The principle under consideration here is that of propriety or appropriateness as opposed to that which is shameful (Heb. 12:28:  "reverence" is translated from aidos and means "a sense of shame or honor, modesty").  The principle is established, not on the basis of societal standards, but on revealed truth.  Once again, the Scriptures lay down the general principle of decency before God while leaving many of the specific actions of decency to individual conscience.

While clothing may indeed reflect reverence and propriety toward God, clothing per se establishes neither.  What if a person who literally had nothing to wear except "flip-flops, muscle shirt, and baggy shorts" came into our assembly?  Would we, on the basis of his outward dress, judge him to be disrespectful of God?  I should hope not!  God warns us not to become such judges with evil thoughts (Jas. 2:1-4).  If one has more appropriate clothing to wear during worship services we are confident that through the patient teaching of the word of God he will learn to dress appropriate for the occasion of worship.

Again we must ask, who decides what is reverential attire and what is not?  Who decides what is "flamboyant dress" and what is not?  You see, while we must not "refuse Him who speaks", we dare not bind where He has not spoken!

We agree that casual has overwhelmed modern America and that its effects are seen in our worship services.  We agree we should be teaching and encouraging reverence toward God.  The real issue here, though, is shall we bind a set of specific actions as necessary in order to truly be reverent?  For instance, will we establish our tradition of wearing a suit and tie as "reverent" and judge all who fail to do so as lacking in reverence toward God?  Why not also establish the tradition of bowing with our faces to the ground to express our reverence toward God and our contrition before Him (Neh. 8:5-6)?  Why not also demand the tradition of removing our shoes when we approach God in worship in order to show that we understand we are in the presence of the holy God (Exo. 3:5; 30:17-21)?  Why not become like the Pharisees and establish our traditions as the only approved way of keeping the law of God?  The answer is simple.  To do so invalidates our worship of God (Matt. 15:7-9).

With his own logic brother Fox indicts himself (or at least the KJV translators) as being a modernist, for in Acts 10:35 the KJV does not capitalize the H in him when Deity is spoken of.  Or again, in Acts 10:36 when the KJV translators did not capitalize the H in "he is Lord of all," were they contributing to the denial of our Lord's Deity?  Perhaps they did so in their rendition of Acts 1:24 where the apostles spoke to the Lord in prayer, for their the KJV did not capitalize the T in the final thou of the verse:  "Thou, Lord, which knowest the hearts of all men, shew whether of these two thou hast chosen..."?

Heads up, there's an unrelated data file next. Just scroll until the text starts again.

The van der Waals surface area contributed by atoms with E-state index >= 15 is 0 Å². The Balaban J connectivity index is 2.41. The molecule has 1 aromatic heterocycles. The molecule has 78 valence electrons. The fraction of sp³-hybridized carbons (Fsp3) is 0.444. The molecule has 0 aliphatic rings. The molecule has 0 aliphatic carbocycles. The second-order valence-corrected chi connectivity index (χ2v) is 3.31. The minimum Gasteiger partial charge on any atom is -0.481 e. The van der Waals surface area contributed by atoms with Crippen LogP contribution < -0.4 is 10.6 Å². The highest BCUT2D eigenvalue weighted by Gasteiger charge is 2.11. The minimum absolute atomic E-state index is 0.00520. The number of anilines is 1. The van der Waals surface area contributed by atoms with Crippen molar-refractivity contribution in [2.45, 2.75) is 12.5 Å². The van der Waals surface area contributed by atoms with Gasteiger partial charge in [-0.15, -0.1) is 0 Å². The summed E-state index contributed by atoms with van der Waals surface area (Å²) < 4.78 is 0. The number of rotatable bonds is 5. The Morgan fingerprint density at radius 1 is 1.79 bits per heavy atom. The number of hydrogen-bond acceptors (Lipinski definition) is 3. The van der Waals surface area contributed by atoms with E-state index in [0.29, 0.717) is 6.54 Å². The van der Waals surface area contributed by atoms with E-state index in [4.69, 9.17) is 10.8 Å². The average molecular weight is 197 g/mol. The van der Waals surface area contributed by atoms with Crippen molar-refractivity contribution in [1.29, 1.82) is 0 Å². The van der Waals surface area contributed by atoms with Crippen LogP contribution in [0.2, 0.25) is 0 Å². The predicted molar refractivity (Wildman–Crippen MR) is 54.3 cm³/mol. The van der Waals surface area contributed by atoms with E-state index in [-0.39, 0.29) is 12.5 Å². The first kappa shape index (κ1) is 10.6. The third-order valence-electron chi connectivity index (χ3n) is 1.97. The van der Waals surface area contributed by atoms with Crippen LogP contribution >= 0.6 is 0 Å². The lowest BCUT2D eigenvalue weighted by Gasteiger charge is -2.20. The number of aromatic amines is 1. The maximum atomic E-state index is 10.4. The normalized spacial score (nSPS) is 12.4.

Our words should convey respect toward the one addressed.  It is the setting of the occasion, not the terminology itself that determines respect and propriety.  In one setting the son of the President of the United States might call him "Daddy" but in another setting refer to him as "Father" or "Mr. President."  Likewise, we pray to our heavenly Father (not "Daddy") out of great honor for God.  But we also know that having been adopted as sons we possess an endearing relationship with God and so, with the spirit of His Son we cry out, "Abba, Father!" (Gal. 4:6)

In his own extremism, brother Fox attempts to cast as extremists all who do not bind thee and thou in prayer.  If one does not accept the binding of thee and thou in prayer the only outcome he can conceive of is also changing "Father" to "Daddy"!  Rather, we suggest the Scriptural alternative of not judging the liberty of brethren who properly use the plural pronoun of common-day English without objecting to his use of thee and thou.  That is correct application of Romans 14:1-5, 10, 13 and will "keep the unity of the Spirit in the bond of peace" (Eph. 4:3; cf. Rom. 15:7).

Brother Fox can only conceive of reverence in the terms he uses to define it.  Naturally then, he views as hypocritical one who does not show reverence according to his prescribed definitions.  (That is the essence of Phariseeism, for they concluded that unless one kept their traditions he was not keeping God's law!)  Let me be clear:  We should not condemn brethren for using thee and thou when they address God.  But, we must oppose brethren who bind their human distinctions and definitions upon others (such as what is "most reverential" and therefore essential in order to show real reverence for God), for to do so is without Bible authority.

Brethren, we must be able and willing to distinguish between personal scruples and divine revelation.  Divine revelation teaches us to fear God and hold Him in reverence.  But, shall I castigate a brother who chooses not to use a capital H for him when referring to God (like I just did in the previous sentence)?  If I do then I have violated the teaching of Romans 14, which instructs us to accept each other with our different scruples of conscience that do not violate the revealed will of God.

May the Lord help us all to "approve things that are excellent" that we may be "sincere and without offence till the day of Christ" and never bind on others that which the Lord has not bound (Phil. 1:10).